• Open Access

The 2-methylcitrate cycle is implicated in the detoxification of propionate in Toxoplasma gondii

Authors

  • Julien Limenitakis,

    1. Department of Microbiology and Molecular Medicine, Faculty of Medicine, University of Geneva, Geneva, Switzerland
    Search for more papers by this author
    • Both authors contributed equally to this work.
  • Rebecca D. Oppenheim,

    1. Department of Microbiology and Molecular Medicine, Faculty of Medicine, University of Geneva, Geneva, Switzerland
    Search for more papers by this author
    • Both authors contributed equally to this work.
  • Darren J. Creek,

    1. Wellcome Trust Center for Molecular Parasitology, University of Glasgow, Glasgow, UK
    2. Department of Biochemistry and Molecular Biology, Bio21 Molecular Science and Biotechnology Institute, University of Melbourne, Parkville, Victoria, Australia
    Search for more papers by this author
  • Bernardo J. Foth,

    1. Department of Microbiology and Molecular Medicine, Faculty of Medicine, University of Geneva, Geneva, Switzerland
    2. Wellcome Trust Sanger Institute, Hinxton, UK
    Search for more papers by this author
  • Michael P. Barrett,

    1. Wellcome Trust Center for Molecular Parasitology, University of Glasgow, Glasgow, UK
    Search for more papers by this author
  • Dominique Soldati-Favre

    Corresponding author
    • Department of Microbiology and Molecular Medicine, Faculty of Medicine, University of Geneva, Geneva, Switzerland
    Search for more papers by this author

For correspondence. E-mail dominique.soldati-favre@unige.ch; Tel. (+41) 22 379 5672; Fax (+41) 22 379 5702.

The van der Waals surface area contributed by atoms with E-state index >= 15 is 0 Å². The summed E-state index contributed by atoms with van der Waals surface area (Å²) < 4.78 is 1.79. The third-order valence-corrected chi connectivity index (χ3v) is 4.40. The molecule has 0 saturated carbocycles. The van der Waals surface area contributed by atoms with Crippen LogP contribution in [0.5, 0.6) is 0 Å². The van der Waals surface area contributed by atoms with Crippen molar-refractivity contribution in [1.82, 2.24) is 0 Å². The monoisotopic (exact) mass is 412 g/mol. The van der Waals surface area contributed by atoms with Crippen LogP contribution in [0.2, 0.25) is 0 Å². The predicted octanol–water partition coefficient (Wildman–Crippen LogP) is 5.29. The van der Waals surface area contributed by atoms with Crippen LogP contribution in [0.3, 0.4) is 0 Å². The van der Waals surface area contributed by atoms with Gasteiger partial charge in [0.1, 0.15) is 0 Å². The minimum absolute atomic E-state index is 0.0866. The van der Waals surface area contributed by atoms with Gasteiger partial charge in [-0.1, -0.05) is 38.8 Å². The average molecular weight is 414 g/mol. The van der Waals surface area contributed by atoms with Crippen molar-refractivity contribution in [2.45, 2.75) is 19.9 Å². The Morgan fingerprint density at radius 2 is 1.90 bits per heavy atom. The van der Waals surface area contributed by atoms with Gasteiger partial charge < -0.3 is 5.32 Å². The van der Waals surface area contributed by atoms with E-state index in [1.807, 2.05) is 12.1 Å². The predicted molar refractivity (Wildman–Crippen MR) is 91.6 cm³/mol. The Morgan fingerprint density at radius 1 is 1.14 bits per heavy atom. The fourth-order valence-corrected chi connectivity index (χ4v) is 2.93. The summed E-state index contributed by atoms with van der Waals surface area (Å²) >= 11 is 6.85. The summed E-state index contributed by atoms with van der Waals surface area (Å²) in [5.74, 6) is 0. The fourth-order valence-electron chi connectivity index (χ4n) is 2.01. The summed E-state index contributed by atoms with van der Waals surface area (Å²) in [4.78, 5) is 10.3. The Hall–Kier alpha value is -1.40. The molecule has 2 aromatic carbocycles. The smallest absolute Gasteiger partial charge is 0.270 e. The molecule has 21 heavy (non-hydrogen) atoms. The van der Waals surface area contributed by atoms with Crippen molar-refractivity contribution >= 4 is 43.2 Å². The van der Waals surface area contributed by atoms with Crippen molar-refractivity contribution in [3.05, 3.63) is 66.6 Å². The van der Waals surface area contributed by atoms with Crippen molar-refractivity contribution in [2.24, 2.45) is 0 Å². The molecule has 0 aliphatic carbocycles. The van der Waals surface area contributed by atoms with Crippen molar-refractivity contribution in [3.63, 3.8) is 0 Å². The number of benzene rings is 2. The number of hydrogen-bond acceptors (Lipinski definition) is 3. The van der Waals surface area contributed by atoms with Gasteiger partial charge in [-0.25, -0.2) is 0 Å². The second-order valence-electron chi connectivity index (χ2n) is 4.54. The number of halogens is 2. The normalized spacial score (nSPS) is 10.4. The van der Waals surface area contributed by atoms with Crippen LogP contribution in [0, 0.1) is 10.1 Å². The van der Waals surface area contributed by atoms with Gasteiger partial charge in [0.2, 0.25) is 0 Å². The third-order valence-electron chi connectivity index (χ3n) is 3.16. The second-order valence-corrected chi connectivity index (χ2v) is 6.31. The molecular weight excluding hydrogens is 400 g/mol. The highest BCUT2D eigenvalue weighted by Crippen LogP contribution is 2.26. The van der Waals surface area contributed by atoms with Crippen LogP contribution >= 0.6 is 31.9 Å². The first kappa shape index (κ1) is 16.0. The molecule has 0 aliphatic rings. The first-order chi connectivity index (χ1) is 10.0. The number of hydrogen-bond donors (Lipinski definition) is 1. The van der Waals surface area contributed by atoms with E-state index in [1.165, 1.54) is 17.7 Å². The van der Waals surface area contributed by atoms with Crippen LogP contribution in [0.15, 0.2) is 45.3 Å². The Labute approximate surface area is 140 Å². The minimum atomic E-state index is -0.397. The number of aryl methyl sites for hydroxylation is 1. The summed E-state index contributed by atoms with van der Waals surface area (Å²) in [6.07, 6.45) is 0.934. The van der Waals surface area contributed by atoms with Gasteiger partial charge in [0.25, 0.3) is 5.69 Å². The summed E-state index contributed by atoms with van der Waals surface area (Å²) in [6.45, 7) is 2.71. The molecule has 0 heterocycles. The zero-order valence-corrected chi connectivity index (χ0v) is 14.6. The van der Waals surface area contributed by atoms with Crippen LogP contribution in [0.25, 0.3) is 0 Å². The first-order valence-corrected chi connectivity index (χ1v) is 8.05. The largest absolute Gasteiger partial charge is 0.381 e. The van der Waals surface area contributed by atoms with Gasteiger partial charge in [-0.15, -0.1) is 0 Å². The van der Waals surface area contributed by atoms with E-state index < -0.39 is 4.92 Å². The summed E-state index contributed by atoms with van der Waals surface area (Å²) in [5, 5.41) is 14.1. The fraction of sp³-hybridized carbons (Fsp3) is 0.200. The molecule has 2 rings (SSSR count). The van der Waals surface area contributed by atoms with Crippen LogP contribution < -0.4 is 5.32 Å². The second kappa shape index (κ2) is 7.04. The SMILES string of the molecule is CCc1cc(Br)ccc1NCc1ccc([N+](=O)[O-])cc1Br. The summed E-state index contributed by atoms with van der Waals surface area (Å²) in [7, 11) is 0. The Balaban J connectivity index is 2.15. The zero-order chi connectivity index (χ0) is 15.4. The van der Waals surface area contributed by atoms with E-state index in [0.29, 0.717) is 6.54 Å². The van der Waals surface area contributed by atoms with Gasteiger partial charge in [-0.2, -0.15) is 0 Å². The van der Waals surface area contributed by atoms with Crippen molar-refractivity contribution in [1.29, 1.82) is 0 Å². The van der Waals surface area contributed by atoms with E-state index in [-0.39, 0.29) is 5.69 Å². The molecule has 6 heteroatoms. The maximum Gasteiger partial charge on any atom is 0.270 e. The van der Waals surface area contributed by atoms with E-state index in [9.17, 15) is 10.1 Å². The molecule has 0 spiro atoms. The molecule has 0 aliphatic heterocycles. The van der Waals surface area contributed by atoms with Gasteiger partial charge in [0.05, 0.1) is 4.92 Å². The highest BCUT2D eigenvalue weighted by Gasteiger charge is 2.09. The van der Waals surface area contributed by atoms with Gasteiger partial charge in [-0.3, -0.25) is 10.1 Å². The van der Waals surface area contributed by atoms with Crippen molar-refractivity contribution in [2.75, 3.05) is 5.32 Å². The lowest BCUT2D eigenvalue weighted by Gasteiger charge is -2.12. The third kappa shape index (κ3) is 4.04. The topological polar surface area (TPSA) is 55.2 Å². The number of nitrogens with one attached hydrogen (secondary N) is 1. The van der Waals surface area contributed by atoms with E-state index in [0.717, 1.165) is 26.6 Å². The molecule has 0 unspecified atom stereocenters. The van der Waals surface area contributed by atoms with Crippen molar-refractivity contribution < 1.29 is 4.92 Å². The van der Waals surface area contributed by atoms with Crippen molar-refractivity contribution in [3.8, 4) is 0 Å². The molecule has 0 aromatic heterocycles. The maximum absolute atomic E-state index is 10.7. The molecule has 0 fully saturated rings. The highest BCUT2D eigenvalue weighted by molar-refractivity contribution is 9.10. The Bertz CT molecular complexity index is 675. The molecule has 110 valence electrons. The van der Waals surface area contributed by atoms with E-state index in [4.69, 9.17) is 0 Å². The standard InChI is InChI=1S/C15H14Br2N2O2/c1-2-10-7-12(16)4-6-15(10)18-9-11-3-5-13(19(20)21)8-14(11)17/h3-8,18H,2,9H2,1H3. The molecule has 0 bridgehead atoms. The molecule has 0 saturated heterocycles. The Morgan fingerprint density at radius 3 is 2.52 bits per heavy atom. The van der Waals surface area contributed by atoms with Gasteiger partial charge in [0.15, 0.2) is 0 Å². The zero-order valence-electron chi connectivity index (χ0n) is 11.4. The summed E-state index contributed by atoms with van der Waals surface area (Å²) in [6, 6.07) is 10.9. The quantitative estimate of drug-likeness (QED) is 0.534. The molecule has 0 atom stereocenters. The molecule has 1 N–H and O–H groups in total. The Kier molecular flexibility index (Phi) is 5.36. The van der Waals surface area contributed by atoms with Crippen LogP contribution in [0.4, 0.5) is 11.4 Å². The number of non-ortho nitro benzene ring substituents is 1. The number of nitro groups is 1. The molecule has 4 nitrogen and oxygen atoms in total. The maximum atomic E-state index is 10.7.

Summary

Toxoplasma gondii belongs to the coccidian subgroup of the Apicomplexa phylum. The Coccidia are obligate intracellular pathogens that establish infection in their mammalian host via the enteric route. These parasites lack a mitochondrial pyruvate dehydrogenase complex but have preserved the degradation of branched-chain amino acids (BCAA) as a possible pathway to generate acetyl-CoA. Importantly, degradation of leucine, isoleucine and valine could lead to concomitant accumulation of propionyl-CoA, a toxic metabolite that inhibits cell growth. Like fungi and bacteria, the Coccidia possess the complete set of enzymes necessary to metabolize and detoxify propionate by oxidation to pyruvate via the 2-methylcitrate cycle (2-MCC). Phylogenetic analysis provides evidence that the 2-MCC was acquired via horizontal gene transfer. In T. gondii tachyzoites, this pathway is split between the cytosol and the mitochondrion. Although the rate-limiting enzyme 2-methylisocitrate lyase is dispensable for parasite survival, its substrates accumulate in parasites deficient in the enzyme and its absence confers increased sensitivity to propionic acid. BCAA is also dispensable in tachyzoites, leaving unresolved the source of mitochondrial acetyl-CoA.

Ancillary